The Alliance for Worker Freedom — a relatively new offshoot of Americans for Tax Reform — released its first-ever “Index of Worker Freedom, A National Report Card” last week, a state-by-state summary of workers rights. (Download report here.)
These sorts of rankings are admittedly arbitrary projects: Which data do you choose for your system? Still, the results of this one correlate with our general sense of things. The top five states for worker freedoms: Utah, Colorado, Idaho, Mississippi, South Carolina. The bottom five (starting with the worst): Rhode Island, Pennsylvania, New York, Minnesota and Hawaii. Connecticut also got an F grade.
The interesting methodology used by the Alliance is the heavy emphasis on public employees. For example, the ratings factor in “paycheck protection” — freedom-friendly laws that prevent government union from spending fees or dues for political contributions — as well as defined contribution plans (good), collective bargaining rights for public employees (bad), and public sector unionization (the higher the percentage, the less freedom).
But those choices make sense. With private-sector union membership falling, unions are turning their energies more and more toward the government sector. For example, governors are pushing through “card check” unionizing for public employees (see Oregon), trying to win points with organized labor while building up momentum for federal legislation on private-sector card check.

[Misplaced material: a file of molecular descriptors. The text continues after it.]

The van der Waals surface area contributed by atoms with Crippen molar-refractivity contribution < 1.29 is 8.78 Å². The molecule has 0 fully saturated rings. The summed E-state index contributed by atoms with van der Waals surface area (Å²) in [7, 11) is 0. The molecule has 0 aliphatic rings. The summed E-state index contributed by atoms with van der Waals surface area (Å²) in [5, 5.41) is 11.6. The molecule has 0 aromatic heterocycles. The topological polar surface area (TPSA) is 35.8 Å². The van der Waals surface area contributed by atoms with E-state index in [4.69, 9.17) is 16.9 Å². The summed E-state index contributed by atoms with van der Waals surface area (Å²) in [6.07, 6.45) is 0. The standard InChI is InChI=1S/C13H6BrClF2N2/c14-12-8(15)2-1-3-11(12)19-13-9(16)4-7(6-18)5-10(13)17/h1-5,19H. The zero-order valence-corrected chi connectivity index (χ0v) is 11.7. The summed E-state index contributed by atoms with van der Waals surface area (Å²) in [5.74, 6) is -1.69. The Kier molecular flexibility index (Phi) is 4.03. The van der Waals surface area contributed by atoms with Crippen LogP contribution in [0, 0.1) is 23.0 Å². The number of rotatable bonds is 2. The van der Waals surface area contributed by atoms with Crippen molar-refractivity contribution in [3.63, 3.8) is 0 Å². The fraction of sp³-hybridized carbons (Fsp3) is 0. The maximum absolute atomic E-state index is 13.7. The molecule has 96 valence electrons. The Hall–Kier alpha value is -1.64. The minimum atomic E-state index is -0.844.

Expanding public-sector unionization is particularly noxious because, unlike the private sector, labor demands do not have natural checks against excessivenes. As Bob Williams, president of the Evergreen Freedom Foundation writes in the preface,
The emergence of these public-sector unions has serious consequences for the scope, cost, and size of government. Unlike a private business that has limited resources to cover its costs, government can increase its resources by raising taxes. Paying an inefficient bureaucracy with taxpayer money is generally easier than fixing the problems of inefficiency.
Public-sector unions leverage their secure source of income and collective bargaining authority to drive a three-pronged strategy to maintain and expand their power. They elect politicians and government officials through campaign support, create policies to maintain and expand union power and influence, and lobby favorable officials to implement the policies.
Williams concludes that public-sector unionization is a major issue that state lawmakers must consider as they review their states’ economic environment.
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